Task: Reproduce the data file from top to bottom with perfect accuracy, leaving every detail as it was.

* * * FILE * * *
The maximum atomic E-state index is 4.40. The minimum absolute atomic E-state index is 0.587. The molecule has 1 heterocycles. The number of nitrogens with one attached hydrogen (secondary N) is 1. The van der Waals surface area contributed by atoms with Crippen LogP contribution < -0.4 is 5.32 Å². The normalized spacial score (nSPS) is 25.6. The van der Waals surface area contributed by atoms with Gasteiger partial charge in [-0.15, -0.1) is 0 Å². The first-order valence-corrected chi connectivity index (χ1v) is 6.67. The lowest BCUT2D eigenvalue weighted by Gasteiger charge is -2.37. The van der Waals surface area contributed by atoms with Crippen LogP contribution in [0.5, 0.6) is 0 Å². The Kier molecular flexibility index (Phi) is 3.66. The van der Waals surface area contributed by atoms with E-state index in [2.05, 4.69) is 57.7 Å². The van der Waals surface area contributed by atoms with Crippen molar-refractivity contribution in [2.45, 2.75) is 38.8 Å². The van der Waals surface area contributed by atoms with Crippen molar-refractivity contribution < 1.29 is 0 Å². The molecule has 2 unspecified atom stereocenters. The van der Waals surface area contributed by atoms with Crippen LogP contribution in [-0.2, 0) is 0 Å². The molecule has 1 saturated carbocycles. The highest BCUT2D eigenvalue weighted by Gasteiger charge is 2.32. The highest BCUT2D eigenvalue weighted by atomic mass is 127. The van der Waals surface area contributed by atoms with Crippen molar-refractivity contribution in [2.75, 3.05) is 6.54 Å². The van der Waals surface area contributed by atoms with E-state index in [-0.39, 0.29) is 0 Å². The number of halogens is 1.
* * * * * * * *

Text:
The maximum atomic E-state index is 4.40. The minimum absolute atomic E-state index is 0.587. The molecule has 1 heterocycles. The number of nitrogens with one attached hydrogen (secondary N) is 1. The van der Waals surface area contributed by atoms with Crippen LogP contribution < -0.4 is 5.32 Å². The normalized spacial score (nSPS) is 25.6. The van der Waals surface area contributed by atoms with Gasteiger partial charge in [-0.15, -0.1) is 0 Å². The first-order valence-corrected chi connectivity index (χ1v) is 6.67. The lowest BCUT2D eigenvalue weighted by Gasteiger charge is -2.37. The van der Waals surface area contributed by atoms with Crippen LogP contribution in [0.5, 0.6) is 0 Å². The Kier molecular flexibility index (Phi) is 3.66. The van der Waals surface area contributed by atoms with E-state index in [2.05, 4.69) is 57.7 Å². The van der Waals surface area contributed by atoms with Crippen molar-refractivity contribution in [2.45, 2.75) is 38.8 Å². The van der Waals surface area contributed by atoms with Crippen molar-refractivity contribution < 1.29 is 0 Å². The molecule has 2 unspecified atom stereocenters. The van der Waals surface area contributed by atoms with Crippen LogP contribution in [-0.2, 0) is 0 Å². The molecule has 1 saturated carbocycles. The highest BCUT2D eigenvalue weighted by Gasteiger charge is 2.32. The highest BCUT2D eigenvalue weighted by atomic mass is 127. The van der Waals surface area contributed by atoms with Crippen molar-refractivity contribution in [2.75, 3.05) is 6.54 Å². The van der Waals surface area contributed by atoms with E-state index in [-0.39, 0.29) is 0 Å². The number of halogens is 1.